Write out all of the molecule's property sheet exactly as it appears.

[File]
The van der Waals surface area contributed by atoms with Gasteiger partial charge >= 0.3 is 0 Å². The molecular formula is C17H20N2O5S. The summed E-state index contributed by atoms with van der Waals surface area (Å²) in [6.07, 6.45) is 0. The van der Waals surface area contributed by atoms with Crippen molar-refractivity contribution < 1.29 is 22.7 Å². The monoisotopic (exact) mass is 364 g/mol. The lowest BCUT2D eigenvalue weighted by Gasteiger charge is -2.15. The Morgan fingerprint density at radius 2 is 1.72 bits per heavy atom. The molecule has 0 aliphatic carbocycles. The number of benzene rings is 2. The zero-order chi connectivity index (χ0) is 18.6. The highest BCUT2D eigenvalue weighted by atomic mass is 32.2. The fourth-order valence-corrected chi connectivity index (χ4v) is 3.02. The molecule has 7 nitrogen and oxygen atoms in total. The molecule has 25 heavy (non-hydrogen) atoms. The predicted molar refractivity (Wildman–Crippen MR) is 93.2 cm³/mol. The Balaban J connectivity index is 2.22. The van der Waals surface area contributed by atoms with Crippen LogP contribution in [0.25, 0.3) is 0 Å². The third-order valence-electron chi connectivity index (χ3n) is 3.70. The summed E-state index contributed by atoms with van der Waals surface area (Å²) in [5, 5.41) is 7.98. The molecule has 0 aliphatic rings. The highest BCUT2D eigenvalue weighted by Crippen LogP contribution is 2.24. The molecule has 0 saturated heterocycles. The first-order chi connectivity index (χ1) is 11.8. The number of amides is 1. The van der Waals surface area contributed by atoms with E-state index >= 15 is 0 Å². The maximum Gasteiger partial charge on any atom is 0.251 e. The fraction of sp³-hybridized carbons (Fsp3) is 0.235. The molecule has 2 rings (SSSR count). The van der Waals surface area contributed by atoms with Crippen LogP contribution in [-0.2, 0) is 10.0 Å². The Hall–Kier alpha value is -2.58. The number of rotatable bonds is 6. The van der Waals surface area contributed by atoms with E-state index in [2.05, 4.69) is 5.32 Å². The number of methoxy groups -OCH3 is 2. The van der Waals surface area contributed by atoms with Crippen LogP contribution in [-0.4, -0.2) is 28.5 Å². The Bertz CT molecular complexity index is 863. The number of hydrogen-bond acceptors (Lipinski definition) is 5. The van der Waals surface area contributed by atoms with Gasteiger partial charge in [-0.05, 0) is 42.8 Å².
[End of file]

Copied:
The van der Waals surface area contributed by atoms with Gasteiger partial charge >= 0.3 is 0 Å². The molecular formula is C17H20N2O5S. The summed E-state index contributed by atoms with van der Waals surface area (Å²) in [6.07, 6.45) is 0. The van der Waals surface area contributed by atoms with Crippen molar-refractivity contribution < 1.29 is 22.7 Å². The monoisotopic (exact) mass is 364 g/mol. The lowest BCUT2D eigenvalue weighted by Gasteiger charge is -2.15. The Morgan fingerprint density at radius 2 is 1.72 bits per heavy atom. The molecule has 0 aliphatic carbocycles. The number of benzene rings is 2. The zero-order chi connectivity index (χ0) is 18.6. The highest BCUT2D eigenvalue weighted by atomic mass is 32.2. The fourth-order valence-corrected chi connectivity index (χ4v) is 3.02. The molecule has 7 nitrogen and oxygen atoms in total. The molecule has 25 heavy (non-hydrogen) atoms. The predicted molar refractivity (Wildman–Crippen MR) is 93.2 cm³/mol. The Balaban J connectivity index is 2.22. The van der Waals surface area contributed by atoms with Crippen LogP contribution in [0.25, 0.3) is 0 Å². The third-order valence-electron chi connectivity index (χ3n) is 3.70. The summed E-state index contributed by atoms with van der Waals surface area (Å²) in [5, 5.41) is 7.98. The molecule has 0 aliphatic rings. The highest BCUT2D eigenvalue weighted by Crippen LogP contribution is 2.24. The molecule has 0 saturated heterocycles. The first-order chi connectivity index (χ1) is 11.8. The number of amides is 1. The van der Waals surface area contributed by atoms with E-state index >= 15 is 0 Å². The maximum Gasteiger partial charge on any atom is 0.251 e. The fraction of sp³-hybridized carbons (Fsp3) is 0.235. The molecule has 2 rings (SSSR count). The van der Waals surface area contributed by atoms with Crippen LogP contribution in [-0.2, 0) is 10.0 Å². The Hall–Kier alpha value is -2.58. The number of rotatable bonds is 6. The van der Waals surface area contributed by atoms with E-state index in [2.05, 4.69) is 5.32 Å². The number of methoxy groups -OCH3 is 2. The van der Waals surface area contributed by atoms with Crippen LogP contribution in [-0.4, -0.2) is 28.5 Å². The Bertz CT molecular complexity index is 863. The number of hydrogen-bond acceptors (Lipinski definition) is 5. The van der Waals surface area contributed by atoms with Gasteiger partial charge in [-0.05, 0) is 42.8 Å².